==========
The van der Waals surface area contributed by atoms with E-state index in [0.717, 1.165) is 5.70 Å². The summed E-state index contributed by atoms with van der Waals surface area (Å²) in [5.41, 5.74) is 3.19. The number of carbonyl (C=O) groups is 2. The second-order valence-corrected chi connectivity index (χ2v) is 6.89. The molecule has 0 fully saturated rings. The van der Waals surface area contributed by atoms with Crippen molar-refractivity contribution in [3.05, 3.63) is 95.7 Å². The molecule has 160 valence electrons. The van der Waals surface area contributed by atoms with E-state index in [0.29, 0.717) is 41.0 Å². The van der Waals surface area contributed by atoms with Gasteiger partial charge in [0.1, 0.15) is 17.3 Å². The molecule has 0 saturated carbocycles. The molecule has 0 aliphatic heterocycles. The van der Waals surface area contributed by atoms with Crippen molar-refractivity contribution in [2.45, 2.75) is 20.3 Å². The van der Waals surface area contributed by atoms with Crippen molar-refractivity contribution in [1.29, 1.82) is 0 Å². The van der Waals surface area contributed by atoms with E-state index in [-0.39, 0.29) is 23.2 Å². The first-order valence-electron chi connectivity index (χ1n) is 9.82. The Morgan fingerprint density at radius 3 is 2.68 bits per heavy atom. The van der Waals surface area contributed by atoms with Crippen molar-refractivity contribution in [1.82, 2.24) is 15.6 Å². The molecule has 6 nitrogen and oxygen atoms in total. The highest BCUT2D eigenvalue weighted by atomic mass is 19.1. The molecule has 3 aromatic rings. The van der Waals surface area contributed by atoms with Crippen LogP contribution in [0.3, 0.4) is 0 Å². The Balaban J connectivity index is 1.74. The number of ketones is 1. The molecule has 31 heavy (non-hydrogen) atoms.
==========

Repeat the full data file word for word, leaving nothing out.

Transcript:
The van der Waals surface area contributed by atoms with E-state index in [0.717, 1.165) is 5.70 Å². The summed E-state index contributed by atoms with van der Waals surface area (Å²) in [5.41, 5.74) is 3.19. The number of carbonyl (C=O) groups is 2. The second-order valence-corrected chi connectivity index (χ2v) is 6.89. The molecule has 0 fully saturated rings. The van der Waals surface area contributed by atoms with Crippen molar-refractivity contribution in [3.05, 3.63) is 95.7 Å². The molecule has 160 valence electrons. The van der Waals surface area contributed by atoms with E-state index in [0.29, 0.717) is 41.0 Å². The van der Waals surface area contributed by atoms with Gasteiger partial charge in [0.1, 0.15) is 17.3 Å². The molecule has 0 saturated carbocycles. The molecule has 0 aliphatic heterocycles. The van der Waals surface area contributed by atoms with Crippen molar-refractivity contribution in [2.45, 2.75) is 20.3 Å². The van der Waals surface area contributed by atoms with Crippen molar-refractivity contribution in [1.29, 1.82) is 0 Å². The van der Waals surface area contributed by atoms with E-state index in [-0.39, 0.29) is 23.2 Å². The first-order valence-electron chi connectivity index (χ1n) is 9.82. The Morgan fingerprint density at radius 3 is 2.68 bits per heavy atom. The van der Waals surface area contributed by atoms with Crippen molar-refractivity contribution in [1.82, 2.24) is 15.6 Å². The molecule has 6 nitrogen and oxygen atoms in total. The highest BCUT2D eigenvalue weighted by atomic mass is 19.1. The molecule has 3 aromatic rings. The van der Waals surface area contributed by atoms with Crippen LogP contribution in [0.3, 0.4) is 0 Å². The Balaban J connectivity index is 1.74. The number of ketones is 1. The molecule has 31 heavy (non-hydrogen) atoms.